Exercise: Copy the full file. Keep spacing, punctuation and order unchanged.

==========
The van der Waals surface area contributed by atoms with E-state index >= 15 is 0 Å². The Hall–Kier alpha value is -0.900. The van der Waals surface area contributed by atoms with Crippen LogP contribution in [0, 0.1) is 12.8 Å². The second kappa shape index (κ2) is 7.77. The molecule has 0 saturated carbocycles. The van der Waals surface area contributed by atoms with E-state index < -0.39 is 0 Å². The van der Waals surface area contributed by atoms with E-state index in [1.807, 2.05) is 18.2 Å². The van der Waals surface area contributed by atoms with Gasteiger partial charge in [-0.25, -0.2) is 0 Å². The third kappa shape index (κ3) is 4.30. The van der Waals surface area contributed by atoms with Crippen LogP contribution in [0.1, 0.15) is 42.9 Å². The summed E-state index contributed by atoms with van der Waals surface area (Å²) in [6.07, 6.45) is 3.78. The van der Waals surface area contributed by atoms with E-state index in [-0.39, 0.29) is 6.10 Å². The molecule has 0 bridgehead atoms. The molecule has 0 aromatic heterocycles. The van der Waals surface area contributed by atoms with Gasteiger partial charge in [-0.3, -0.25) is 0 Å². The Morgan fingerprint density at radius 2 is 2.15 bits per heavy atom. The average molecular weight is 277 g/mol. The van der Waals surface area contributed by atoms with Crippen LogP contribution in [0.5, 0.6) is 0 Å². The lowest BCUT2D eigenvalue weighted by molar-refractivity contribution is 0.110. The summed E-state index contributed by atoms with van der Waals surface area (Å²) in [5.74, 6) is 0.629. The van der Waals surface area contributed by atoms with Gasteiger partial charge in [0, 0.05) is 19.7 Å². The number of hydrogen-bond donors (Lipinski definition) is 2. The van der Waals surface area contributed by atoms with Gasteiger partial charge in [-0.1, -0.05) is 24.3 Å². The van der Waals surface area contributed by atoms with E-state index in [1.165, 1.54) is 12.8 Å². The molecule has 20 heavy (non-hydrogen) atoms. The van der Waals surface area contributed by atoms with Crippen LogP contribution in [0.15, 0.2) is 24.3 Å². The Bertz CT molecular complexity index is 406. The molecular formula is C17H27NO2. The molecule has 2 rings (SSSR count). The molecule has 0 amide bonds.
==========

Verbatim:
The van der Waals surface area contributed by atoms with E-state index >= 15 is 0 Å². The Hall–Kier alpha value is -0.900. The van der Waals surface area contributed by atoms with Crippen LogP contribution in [0, 0.1) is 12.8 Å². The second kappa shape index (κ2) is 7.77. The molecule has 0 saturated carbocycles. The van der Waals surface area contributed by atoms with E-state index < -0.39 is 0 Å². The van der Waals surface area contributed by atoms with E-state index in [1.807, 2.05) is 18.2 Å². The van der Waals surface area contributed by atoms with Gasteiger partial charge in [-0.25, -0.2) is 0 Å². The third kappa shape index (κ3) is 4.30. The van der Waals surface area contributed by atoms with Crippen LogP contribution in [0.1, 0.15) is 42.9 Å². The summed E-state index contributed by atoms with van der Waals surface area (Å²) in [6.07, 6.45) is 3.78. The van der Waals surface area contributed by atoms with E-state index in [-0.39, 0.29) is 6.10 Å². The molecule has 0 bridgehead atoms. The molecule has 0 aromatic heterocycles. The van der Waals surface area contributed by atoms with Gasteiger partial charge in [-0.3, -0.25) is 0 Å². The Morgan fingerprint density at radius 2 is 2.15 bits per heavy atom. The average molecular weight is 277 g/mol. The van der Waals surface area contributed by atoms with Crippen LogP contribution in [0.5, 0.6) is 0 Å². The lowest BCUT2D eigenvalue weighted by molar-refractivity contribution is 0.110. The summed E-state index contributed by atoms with van der Waals surface area (Å²) in [5.74, 6) is 0.629. The van der Waals surface area contributed by atoms with Gasteiger partial charge in [0, 0.05) is 19.7 Å². The number of hydrogen-bond donors (Lipinski definition) is 2. The van der Waals surface area contributed by atoms with Gasteiger partial charge in [-0.1, -0.05) is 24.3 Å². The van der Waals surface area contributed by atoms with E-state index in [1.165, 1.54) is 12.8 Å². The molecule has 20 heavy (non-hydrogen) atoms. The van der Waals surface area contributed by atoms with Crippen LogP contribution in [0.15, 0.2) is 24.3 Å². The Bertz CT molecular complexity index is 406. The molecular formula is C17H27NO2. The molecule has 2 rings (SSSR count). The molecule has 0 amide bonds.